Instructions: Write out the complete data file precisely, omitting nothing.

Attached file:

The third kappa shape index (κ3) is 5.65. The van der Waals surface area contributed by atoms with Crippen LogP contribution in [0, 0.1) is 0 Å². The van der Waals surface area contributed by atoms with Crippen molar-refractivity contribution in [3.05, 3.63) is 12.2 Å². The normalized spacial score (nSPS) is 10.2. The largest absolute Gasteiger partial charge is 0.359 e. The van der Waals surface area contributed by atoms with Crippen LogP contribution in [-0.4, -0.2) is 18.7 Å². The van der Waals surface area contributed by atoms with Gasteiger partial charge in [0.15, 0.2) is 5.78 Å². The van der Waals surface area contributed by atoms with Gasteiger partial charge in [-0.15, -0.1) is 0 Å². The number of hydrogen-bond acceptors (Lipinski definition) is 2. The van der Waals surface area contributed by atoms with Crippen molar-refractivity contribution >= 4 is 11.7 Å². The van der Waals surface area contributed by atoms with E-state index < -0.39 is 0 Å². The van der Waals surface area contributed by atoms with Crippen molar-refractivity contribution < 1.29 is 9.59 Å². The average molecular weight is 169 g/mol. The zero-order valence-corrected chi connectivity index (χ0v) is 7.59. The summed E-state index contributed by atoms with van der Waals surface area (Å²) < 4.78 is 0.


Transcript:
The third kappa shape index (κ3) is 5.65. The van der Waals surface area contributed by atoms with Crippen LogP contribution in [0, 0.1) is 0 Å². The van der Waals surface area contributed by atoms with Crippen molar-refractivity contribution in [3.05, 3.63) is 12.2 Å². The normalized spacial score (nSPS) is 10.2. The largest absolute Gasteiger partial charge is 0.359 e. The van der Waals surface area contributed by atoms with Crippen LogP contribution in [-0.4, -0.2) is 18.7 Å². The van der Waals surface area contributed by atoms with Gasteiger partial charge in [0.15, 0.2) is 5.78 Å². The van der Waals surface area contributed by atoms with Gasteiger partial charge in [-0.15, -0.1) is 0 Å². The number of hydrogen-bond acceptors (Lipinski definition) is 2. The van der Waals surface area contributed by atoms with Crippen molar-refractivity contribution >= 4 is 11.7 Å². The van der Waals surface area contributed by atoms with E-state index < -0.39 is 0 Å². The van der Waals surface area contributed by atoms with Crippen molar-refractivity contribution < 1.29 is 9.59 Å². The average molecular weight is 169 g/mol. The zero-order valence-corrected chi connectivity index (χ0v) is 7.59. The summed E-state index contributed by atoms with van der Waals surface area (Å²) < 4.78 is 0.